Nominations Solicited for the 2017 Al Copeland Humanitarian Award

October 15, 2017

Image result for al copeland

It is time once again for us to solicit nominations for the Al Copeland Humanitarian Award.  The criteria of the Al Copeland Humanitarian Award can be summarized by quoting our original blog post in which we sang the praises of Al Copeland and all that he did for humanity:

Al Copeland may not have done the most to benefit humanity, but he certainly did more than many people who receive such awards.  Chicago gave Bill Ayers their Citizen of the Year award in 1997.  And the Nobel Peace Prize has too often gone to a motley crew including unrepentant terrorist, Yassir Arafat, and fictional autobiography writer, Rigoberta Menchu.   Local humanitarian awards tend to go to hack politicians or community activists.  From all these award recipients you might think that a humanitarian was someone who stopped throwing bombs… or who you hoped would picket, tax, regulate, or imprison someone else.

Al Copeland never threatened to bomb, picket, tax, regulate, or imprison anyone.  By that standard alone he would be much more of a humanitarian.  But Al Copeland did even more — he gave us spicy chicken.

Last year’s winner of “The Al” was Master Sergeant Roddie Edmonds, who prevailed over a very competitive field of nominees, including Tim and Karrie LeagueRemy Munasifi, and Yair Rosenberg.  Edmonds stood up against fascists at considerable risk to himself by declaring that he and all of his fellow prisoners of war were Jews to foil the Nazis’ effort to separate Jewish prisoners.  It is this type of courage in the face of illiberalism that we need more of in these times.

The 2015 winner of “The Al” was the internet humorist, Ken M.  Ken M did more to improve the human condition than just make us laugh by making idiotic comments on social media (although that would have been enough).  His humor reveals the ridiculousness of people trying to change the world by arguing with people on the internet.  Given how much time ed reformers waste on social media, especially Twitter, Ken M’s humor is a useful reminder that many of the people reading your posts are probably not much swifter or influential than the Ken M persona.  Ken M beat a set of strong nominees, including Malcolm McLeanGary Gygax, and John Lasseter.

The previous year’s winner was Peter DeComo, the inventor of the Hemolung Respiratory Assist System.  To save a life DeComo had to trick border control officials to bring a model of his artificial lung machine into the US from Canada because the device had not yet been fully approved by the FDA.  DeComo won over a worthy field, including Marcus Persson, the inventor of Minecraft, Ira Goldman, the developer of the “Knee Defender,”  Thomas J. Barratt, the father of modern advertising, and Thibaut Scholasch and Sébastien Payen, wine-makers who improved irrigation methods.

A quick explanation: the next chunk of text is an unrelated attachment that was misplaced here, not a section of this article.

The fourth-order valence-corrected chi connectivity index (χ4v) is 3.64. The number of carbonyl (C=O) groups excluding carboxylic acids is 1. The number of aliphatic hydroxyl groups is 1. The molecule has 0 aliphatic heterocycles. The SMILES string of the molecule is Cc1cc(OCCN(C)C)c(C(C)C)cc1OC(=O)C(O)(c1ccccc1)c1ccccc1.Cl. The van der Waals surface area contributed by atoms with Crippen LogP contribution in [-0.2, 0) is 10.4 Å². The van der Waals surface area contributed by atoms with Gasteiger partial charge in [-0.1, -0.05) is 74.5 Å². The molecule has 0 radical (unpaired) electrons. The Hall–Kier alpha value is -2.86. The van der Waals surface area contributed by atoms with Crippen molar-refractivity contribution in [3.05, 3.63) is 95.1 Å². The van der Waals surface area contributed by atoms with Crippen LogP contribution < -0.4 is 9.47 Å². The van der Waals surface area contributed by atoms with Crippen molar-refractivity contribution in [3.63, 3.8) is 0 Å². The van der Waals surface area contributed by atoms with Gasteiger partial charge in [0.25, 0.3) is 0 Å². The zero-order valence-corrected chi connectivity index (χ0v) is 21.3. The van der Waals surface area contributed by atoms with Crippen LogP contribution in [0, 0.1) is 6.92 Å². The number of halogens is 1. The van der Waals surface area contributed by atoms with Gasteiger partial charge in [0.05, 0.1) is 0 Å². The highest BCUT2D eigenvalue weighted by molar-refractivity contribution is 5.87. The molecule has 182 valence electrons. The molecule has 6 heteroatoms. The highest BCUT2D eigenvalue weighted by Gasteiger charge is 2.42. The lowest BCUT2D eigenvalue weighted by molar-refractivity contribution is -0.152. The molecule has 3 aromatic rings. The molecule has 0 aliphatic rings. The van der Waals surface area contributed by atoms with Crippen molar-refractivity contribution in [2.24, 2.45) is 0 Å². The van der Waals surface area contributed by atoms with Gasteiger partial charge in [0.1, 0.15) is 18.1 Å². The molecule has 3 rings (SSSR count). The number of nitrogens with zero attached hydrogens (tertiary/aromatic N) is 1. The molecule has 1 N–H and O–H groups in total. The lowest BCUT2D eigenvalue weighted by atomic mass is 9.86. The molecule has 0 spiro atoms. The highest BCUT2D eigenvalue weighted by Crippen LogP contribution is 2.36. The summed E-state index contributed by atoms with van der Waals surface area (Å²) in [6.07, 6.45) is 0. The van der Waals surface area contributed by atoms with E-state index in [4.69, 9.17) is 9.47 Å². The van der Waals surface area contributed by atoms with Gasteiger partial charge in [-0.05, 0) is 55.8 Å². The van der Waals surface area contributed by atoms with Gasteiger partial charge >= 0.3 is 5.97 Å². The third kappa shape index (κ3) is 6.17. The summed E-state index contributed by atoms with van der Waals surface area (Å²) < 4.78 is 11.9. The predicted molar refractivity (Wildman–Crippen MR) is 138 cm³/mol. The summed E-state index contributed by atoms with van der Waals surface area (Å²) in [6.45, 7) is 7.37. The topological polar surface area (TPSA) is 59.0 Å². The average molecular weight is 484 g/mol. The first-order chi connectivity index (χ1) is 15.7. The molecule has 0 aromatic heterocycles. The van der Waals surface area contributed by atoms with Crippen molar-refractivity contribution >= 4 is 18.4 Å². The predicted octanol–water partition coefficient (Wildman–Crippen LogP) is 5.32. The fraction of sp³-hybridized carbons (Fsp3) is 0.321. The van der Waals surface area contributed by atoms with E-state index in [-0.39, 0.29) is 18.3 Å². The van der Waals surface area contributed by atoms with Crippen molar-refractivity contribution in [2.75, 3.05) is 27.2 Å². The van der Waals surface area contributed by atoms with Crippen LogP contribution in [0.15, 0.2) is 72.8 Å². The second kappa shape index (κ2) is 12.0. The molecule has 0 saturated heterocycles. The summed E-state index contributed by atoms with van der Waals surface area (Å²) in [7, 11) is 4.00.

The 2013 winner of “The Al” was Weird Al Yankovic.  Weird Al beat an impressive set of nominees, including Penn and TellerKickstarter, and Bill Knudsen.

The 2012 winner of “The Al” was George P. Mitchell, a pioneer in the use of fracking to obtain more, cheap and clean natural gas. Mitchell won over a group of other worthy nominees:  BanksyRansom E. OldsStan Honey, and Alfred Fielding and Marc Chavannes.

In 2011 “The Al” went to Earle Haas, the inventor of the modern tampon.  Thanks to Anna for nominating him and recognizing that advances in equal opportunity for women had as much or more to do with entrepreneurs than government mandates.  Haas beat his fellow nominees:  Charles Montesquieu, the political philosopher, David Einhorn, the short-seller, and Steve Wynn, the casino mogul.

The 2010  winner of  “The Al” was Wim Nottroth, the man who resisted Rotterdam police efforts to destroy a mural that read “Thou Shall Not Kill” following the murder of Theo van Gogh by an Islamic extremist.  He beat out  The Most Interesting Man in the World, the fictional spokesman for Dos Equis and model of masculine virtue, Stan Honey, the inventor of the yellow first down line in TV football broadcasts, Herbert Dow, the founder of Dow Chemical and subverter of a German chemicals cartel, and Marion Donovan and Victor Mills, the developers of the disposable diaper.

And the 2009 winner of “The Al” was  Debrilla M. Ratchford, who significantly improved the human condition by inventing the rollerbag.  She won over Steve Henson, who gave us ranch dressing,  Fasi Zaka, who ridiculed the Taliban,  Ralph Teetor, who invented cruise control, and Mary Quant, who popularized the miniskirt.

Nominations can be submitted by emailing a draft of a blog post advocating for your nominee.  If I like it, I will post it with your name attached.  Remember that the basic criteria is that we are looking for someone who significantly improved the human condition even if they made a profit in doing so.  Helping yourself does not nullify helping others.  And, like Al Copeland, nominees need not be perfect or widely recognized people.


Connecticut Did Less with More

October 13, 2017

(Guest Post by Matthew Ladner)

A faction of folks in Arizona’s K-12 debate yearns to be Connecticut, but be careful what you wish for-you just might get it. In 2009 CT 4th graders scored a whopping 15 points ahead of Arizona 4th graders in NAEP math. By 2013 that had narrowed to a five point advantage on 8th grade math.

In 2015 only a single point separated AZ and CT on 8th grade math. CT literally spent more than twice as much per pupil as AZ in 2013-14. The 8th grade NAEP shows the two states pretty evenly matched across subgroups in math and reading. Call me crazy but I think it is Connecticut who should envy Arizona on K-12 rather than the other way around.

Emergency Shortage of (Common Sense in the Hiring of) Teachers

October 12, 2017


(Guest post by Greg Forster)

OCPA’s Perspective carries an article of mine with a headline I’m particularly proud of: “Teacher Hiring Devastated by Emergency ‘Common Sense Shortage'”:

New moons cause teacher shortages because teachers have accidents driving in the dark without moonlight. Full moons cause teacher shortages because teachers become werewolves.

Claims about the causes are always changing, tailored to whatever is in the news. The claim that there’s an urgent, emergency shortage that we need to address right now never goes away.

News reports about lots of “emergency certifications” in Oklahoma are misleading: